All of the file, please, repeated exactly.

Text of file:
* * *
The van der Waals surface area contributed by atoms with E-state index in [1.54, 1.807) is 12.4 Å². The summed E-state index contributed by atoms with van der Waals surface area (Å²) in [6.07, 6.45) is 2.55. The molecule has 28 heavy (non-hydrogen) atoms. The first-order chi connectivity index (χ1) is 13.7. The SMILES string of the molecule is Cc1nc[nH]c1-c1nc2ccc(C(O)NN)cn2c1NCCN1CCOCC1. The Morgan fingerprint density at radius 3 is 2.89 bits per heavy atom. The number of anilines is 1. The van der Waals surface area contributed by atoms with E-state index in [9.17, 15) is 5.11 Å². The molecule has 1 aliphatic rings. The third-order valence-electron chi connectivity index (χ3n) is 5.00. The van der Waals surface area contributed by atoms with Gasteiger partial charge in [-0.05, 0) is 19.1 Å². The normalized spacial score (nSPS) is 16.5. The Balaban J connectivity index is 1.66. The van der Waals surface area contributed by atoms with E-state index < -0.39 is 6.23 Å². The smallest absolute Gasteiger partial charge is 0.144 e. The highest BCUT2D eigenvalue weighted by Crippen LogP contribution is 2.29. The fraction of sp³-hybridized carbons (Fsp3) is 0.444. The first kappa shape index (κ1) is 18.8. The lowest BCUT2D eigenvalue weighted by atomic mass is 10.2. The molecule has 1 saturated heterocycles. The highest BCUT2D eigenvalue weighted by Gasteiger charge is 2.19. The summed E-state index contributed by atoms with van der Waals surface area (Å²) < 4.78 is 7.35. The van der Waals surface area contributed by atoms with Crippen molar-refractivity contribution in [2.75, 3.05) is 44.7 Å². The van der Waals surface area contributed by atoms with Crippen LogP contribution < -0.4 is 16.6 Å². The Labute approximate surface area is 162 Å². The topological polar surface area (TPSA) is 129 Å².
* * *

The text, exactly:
The van der Waals surface area contributed by atoms with E-state index in [1.54, 1.807) is 12.4 Å². The summed E-state index contributed by atoms with van der Waals surface area (Å²) in [6.07, 6.45) is 2.55. The molecule has 28 heavy (non-hydrogen) atoms. The first-order chi connectivity index (χ1) is 13.7. The SMILES string of the molecule is Cc1nc[nH]c1-c1nc2ccc(C(O)NN)cn2c1NCCN1CCOCC1. The Morgan fingerprint density at radius 3 is 2.89 bits per heavy atom. The number of anilines is 1. The van der Waals surface area contributed by atoms with E-state index in [9.17, 15) is 5.11 Å². The molecule has 1 aliphatic rings. The third-order valence-electron chi connectivity index (χ3n) is 5.00. The van der Waals surface area contributed by atoms with Gasteiger partial charge in [-0.05, 0) is 19.1 Å². The normalized spacial score (nSPS) is 16.5. The Balaban J connectivity index is 1.66. The van der Waals surface area contributed by atoms with E-state index < -0.39 is 6.23 Å². The smallest absolute Gasteiger partial charge is 0.144 e. The highest BCUT2D eigenvalue weighted by Crippen LogP contribution is 2.29. The fraction of sp³-hybridized carbons (Fsp3) is 0.444. The first kappa shape index (κ1) is 18.8. The lowest BCUT2D eigenvalue weighted by atomic mass is 10.2. The molecule has 1 saturated heterocycles. The highest BCUT2D eigenvalue weighted by Gasteiger charge is 2.19. The summed E-state index contributed by atoms with van der Waals surface area (Å²) < 4.78 is 7.35. The van der Waals surface area contributed by atoms with Crippen molar-refractivity contribution in [2.75, 3.05) is 44.7 Å². The van der Waals surface area contributed by atoms with Crippen LogP contribution < -0.4 is 16.6 Å². The Labute approximate surface area is 162 Å². The topological polar surface area (TPSA) is 129 Å².